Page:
"Well?" said James in an undertone, when at last the plates had vanished and the chattering students began to move towards the doors of the Great Hall.

Sirius grinned. "Let's do this."

Peter wished them luck, and Remus did, too, albeit reluctantly. "If you don't get expelled, we'll see you at the Prewetts' party in the common room."

James clapped him on the shoulder. "Save us some pumpkin juice."

He and Sirius joined a passing group of Hufflepuffs in the entrance hall, and from there, slipped into a broom cupboard partially concealed by the main staircase. Then there was nothing for them to do but wait.

There were only two hours between the end of the feast and NEWT student curfew, but two hours was a very long time when one was twelve and stuck in a dark, stuffy cupboard with nothing to do.

"We need to find another way in and out of the school," James muttered as the sound of milling students outside the door faded away. "Using the entrance hall all the time is too risky."

"The Prewetts must know a way," said Sirius, trying to get comfortable between a bucket and several pots of cleaning potions. "They've always got stuff from Hogsmeade."

"Yeah." James sat, resting his back against the door. "They said they'd teach us everything they know about the school before they leave."

"Seems like they've forgotten about us since last Easter," said Sirius. "Now they're all about the Defence club."

"Which they won't even let us join," James grumbled. "I thought they wanted us to be good at that stuff."

"If Dumbledore thought it was important, he'd've hired a decent teacher," Sirius complained. "All Gandolfsson ever does is tell us we're rubbish and make fun of us when we get it wrong. I can't even see what he's on about, half the time."

"Yeah," James agreed, lighting his wand to peer at his watch.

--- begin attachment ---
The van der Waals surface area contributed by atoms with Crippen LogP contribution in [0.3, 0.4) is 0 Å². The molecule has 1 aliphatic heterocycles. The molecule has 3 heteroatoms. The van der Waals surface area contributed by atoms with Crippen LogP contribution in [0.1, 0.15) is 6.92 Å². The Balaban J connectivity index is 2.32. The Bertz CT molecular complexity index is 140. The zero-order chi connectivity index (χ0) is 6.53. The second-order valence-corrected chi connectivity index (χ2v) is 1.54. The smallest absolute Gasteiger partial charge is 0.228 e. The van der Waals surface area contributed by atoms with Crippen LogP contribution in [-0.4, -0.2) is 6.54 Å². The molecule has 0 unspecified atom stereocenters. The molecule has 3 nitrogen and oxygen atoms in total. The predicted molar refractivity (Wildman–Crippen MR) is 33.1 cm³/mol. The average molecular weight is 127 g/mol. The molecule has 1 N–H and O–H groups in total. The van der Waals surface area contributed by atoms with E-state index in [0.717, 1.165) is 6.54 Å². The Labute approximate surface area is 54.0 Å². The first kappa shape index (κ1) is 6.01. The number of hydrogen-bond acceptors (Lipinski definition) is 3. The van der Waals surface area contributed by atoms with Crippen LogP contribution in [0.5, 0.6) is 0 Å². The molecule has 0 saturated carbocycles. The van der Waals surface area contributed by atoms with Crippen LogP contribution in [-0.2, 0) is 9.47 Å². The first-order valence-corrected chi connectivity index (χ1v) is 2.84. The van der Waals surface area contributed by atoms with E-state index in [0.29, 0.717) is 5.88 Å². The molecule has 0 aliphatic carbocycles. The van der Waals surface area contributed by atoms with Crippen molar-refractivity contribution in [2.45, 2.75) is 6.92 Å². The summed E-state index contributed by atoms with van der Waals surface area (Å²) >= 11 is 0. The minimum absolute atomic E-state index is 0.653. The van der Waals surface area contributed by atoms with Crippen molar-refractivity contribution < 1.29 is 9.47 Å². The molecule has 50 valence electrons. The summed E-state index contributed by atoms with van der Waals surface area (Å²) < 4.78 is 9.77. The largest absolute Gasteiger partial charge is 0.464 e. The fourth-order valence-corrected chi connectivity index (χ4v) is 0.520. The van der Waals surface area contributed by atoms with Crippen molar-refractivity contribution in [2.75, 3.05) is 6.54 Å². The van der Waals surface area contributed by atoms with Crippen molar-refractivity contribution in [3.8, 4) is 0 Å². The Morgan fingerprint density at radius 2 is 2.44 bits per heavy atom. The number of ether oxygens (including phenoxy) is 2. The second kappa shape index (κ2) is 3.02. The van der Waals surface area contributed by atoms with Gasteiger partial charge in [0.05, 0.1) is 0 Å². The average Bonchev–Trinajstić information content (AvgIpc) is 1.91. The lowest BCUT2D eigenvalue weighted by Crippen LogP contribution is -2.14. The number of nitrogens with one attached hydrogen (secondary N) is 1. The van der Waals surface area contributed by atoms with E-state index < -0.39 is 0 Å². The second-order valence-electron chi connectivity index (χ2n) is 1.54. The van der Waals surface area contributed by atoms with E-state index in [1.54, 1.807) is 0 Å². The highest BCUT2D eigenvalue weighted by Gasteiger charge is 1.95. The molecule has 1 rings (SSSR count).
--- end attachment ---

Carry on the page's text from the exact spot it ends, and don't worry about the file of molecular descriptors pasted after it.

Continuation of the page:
Only twenty minutes had elapsed, and James was becoming increasingly aware of the eighteen Stink Pellets in their pockets in the confined space of the broom cupboard.

Sirius had noticed it, too, and wrinkled his nose. "How much longer, mate?"

James made a face. "Ages."

"Can't we just wait outside?" Sirius asked.

"No," said James. "We have to wait for curfew and then seal the Slytherins in. We can't be going in and out the main doors a hundred times."

They waited for another uncomfortable three-quarters of an hour before Sirius said, "Who studies on Halloween, anyway? You know they're all going to be celebrating in their common room, same as Gryffindor. Let's just get it over with."

James relented. The stench emanating from their pockets was getting to be overwhelming, and he was beginning to worry that if they waited another hour, they would end up asphyxiating themselves. He eased open the cupboard door and peered around the dark and silent entrance hall.

"OK," he whispered to Sirius. "Pringle should be patrolling the seventh floor right now, but Peeves could be anywhere. Let's go."

They kicked off their shoes, which made too much noise on the stone floor, and carried them across the entrance hall and down the steps leading to the Slytherin dungeons.

If the Prewetts had not told them how to find Slytherin House the previous year, they would never have been able to locate it on their own. The entrance looked like nothing more than a blank stretch of stone wall.

"Ready?" whispered James as they raised their wands.

Sirius nodded.

"One -- two -- three -- Colloportus!" they finished in unison.

There was a squelching sound as the door sealed itself, which they hoped could not be heard inside the Slytherin common room, and they turned and hurried back the way they had come. Moments later, they were crossing the entrance hall again and pushing open the heavy oak doors out of the castle.

It was colder outside than it had been in the dungeons, and James shivered. Wearing cloaks to supper would have looked suspicious. Scarves were often worn in the colder months as a mark of House pride, but James had thought it better not to wear any bright colours or identifying markers. They didn't dare light their wands, which might be seen from the castle windows, but the low-hanging half-moon was enough to see by as they crept around the dark bulk of the school.